5 World Health Organization. International Agency for Research on Cancer. Monograph 112: Evaluation of five organophosphate insecticides and herbicides. Online. www-prod.iarc.fr/wp-content/uploads/2018/07/MonographVolume112-1.pdf
6 Recio‐Vega, R., Ocampo‐Gómez, G., Borja‐Aburto, V.H., Moran‐Martínez, J. and Cebrian‐Garcia, M.E., 2008. Organophosphorus pesticide exposure decreases sperm quality: association between sperm parameters and urinary pesticide levels. Journal of Applied Toxicology, 28(5), pp.674-680.
7 Cimino, A.M., et al. (2017). Effects of Neonicotinoid Pesticide Exposure on Human Health: A Systematic Review. Environ Health Perspectives. 125(2): p. 155-162.
8 Hoshi, N. et al. (2014). Insight into the mechanism of reproductive dysfunction caused by neonicotinoid pesticides. Biological and Pharmaceutical Bulletin, 37(9), pp.1439-1443.
9 Science Daily. 2018. Neonicotinoids may alter estrogen production in humans. April 26. Online. www.sciencedaily.com/releases/2018/04/180426125939.htm
10 Cimino, A.M., et al. 2017. Effects of Neonicotinoid Pesticide Exposure on Human Health: A Systematic Review. Environ Health Perspectives. 125(2): p. 155-162.
11 Bittel, J. (2014, July 9). Second Silent Spring? Bird Declines Linked to Popular Pesticides. National Geographic. Retrieved from news.nationalgeographic.com/news/2014/07/140709-birds-insects-pesticides-insecticides-neonicotinoids-silent-spring/
12 New York Times Editorial Board. (2017, October 29). Insect Armageddon. New York Times. Retrieved from www.nytimes.com/2017/10/29/opinion/insect-armageddon-ecosystem-.html
13 Go, V., Garey, J., Wolff, M.S. and Pogo, B.G., 1999. Estrogenic potential of certain
pyrethroid compounds in the MCF-7 human breast carcinoma cell line. Environmental health perspectives, 107(3), p.173.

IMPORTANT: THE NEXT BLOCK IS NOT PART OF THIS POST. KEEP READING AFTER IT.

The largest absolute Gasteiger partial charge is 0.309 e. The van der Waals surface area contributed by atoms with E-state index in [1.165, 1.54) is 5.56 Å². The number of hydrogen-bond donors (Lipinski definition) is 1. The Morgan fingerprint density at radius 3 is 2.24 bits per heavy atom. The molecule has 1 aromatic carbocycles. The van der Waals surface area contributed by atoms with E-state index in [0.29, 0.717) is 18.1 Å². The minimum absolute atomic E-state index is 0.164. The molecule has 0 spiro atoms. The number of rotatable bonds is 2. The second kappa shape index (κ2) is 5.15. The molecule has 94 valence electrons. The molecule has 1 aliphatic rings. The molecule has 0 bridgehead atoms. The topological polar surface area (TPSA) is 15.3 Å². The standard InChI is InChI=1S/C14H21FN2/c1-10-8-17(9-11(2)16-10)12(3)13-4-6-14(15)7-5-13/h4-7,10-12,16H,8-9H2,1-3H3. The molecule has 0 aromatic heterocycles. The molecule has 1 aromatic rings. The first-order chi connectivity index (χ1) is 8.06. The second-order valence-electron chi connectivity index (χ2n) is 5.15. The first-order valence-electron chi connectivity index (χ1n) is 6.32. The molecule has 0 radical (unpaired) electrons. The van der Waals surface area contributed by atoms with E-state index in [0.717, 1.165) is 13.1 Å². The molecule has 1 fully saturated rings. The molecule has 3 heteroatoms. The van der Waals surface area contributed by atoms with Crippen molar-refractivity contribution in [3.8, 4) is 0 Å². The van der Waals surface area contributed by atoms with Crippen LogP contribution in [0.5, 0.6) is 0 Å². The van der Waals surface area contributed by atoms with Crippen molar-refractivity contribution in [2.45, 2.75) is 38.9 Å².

14 Quiros-Alcala, L., S. Mehta, and B. Eskenazi, 2014. Pyrethroid Pesticide Exposure and Parental Report of Learning Disability and Attention Deficit/Hyperactivity Disorder in U.S. Children: NHANES 1999–2002. Environ Health Perspect.
15 Beyond Pesticides. Pesticides Trigger Parkinson’s Disease. Online. www.beyondpesticides.org/assets/media/documents/gateway/health%20effects/parkinson%27s%20cited.pdf
16 Jurewicz, J., Radwan, M., Wielgomas, B., Sobala, W., Piskunowicz, M., Radwan, P., Bochenek, M. and Hanke, W., 2015. The effect of environmental exposure to pyrethroids and DNA damage in human sperm. Systems biology in reproductive medicine, 61(1), pp.37-43.
17 US Environmental Protection Agency. 2017. Pesticides Industry Sales and Usage: 2008 – 2012 Market Estimates. Online. www.epa.gov/sites/production/files/2017-01/documents/pesticides-industry-sales-usage-2016_0.pdf
18 Beyond Pesticides. Pesticides that Disrupt Endocrine System Still Unregulated by EPA. Online. www.beyondpesticides.org/assets/media/documents/gateway/health%20effects/endocrine%20cited.pdf
19 Beyond Pesticides. Chemical Watch Factsheet: 2,4-D. Online. www.beyondpesticides.org/assets/media/documents/pesticides/factsheets/2-4-D.pdf
20 Payne-Sturges, D., Cohen, J., Castorina, R., Axelrad, D.A. and Woodruff, T.J., 2009. Evaluating cumulative organophosphorus pesticide body burden of children: a national case study. Environmental science & technology, 43(20), pp.7924-7930.
21 Scutti, Susan. 2018. You can cut your cancer risk by eating organic, a new study says. October 22. www.cnn.com/2018/10/22/health/organic-food-cancer-study/index.html
22 Chiu, Y., et al. 2018. Association between pesticide residue intake from consumption of fruits and vegetables and pregnancy outcomes among women undergoing infertility treatment with assisted reproductive technology. JAMA internal medicine, 178(1), pp.17-26.

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March 25, 2019

Arlington revises its community energy plan

environment — @ 4:49 pm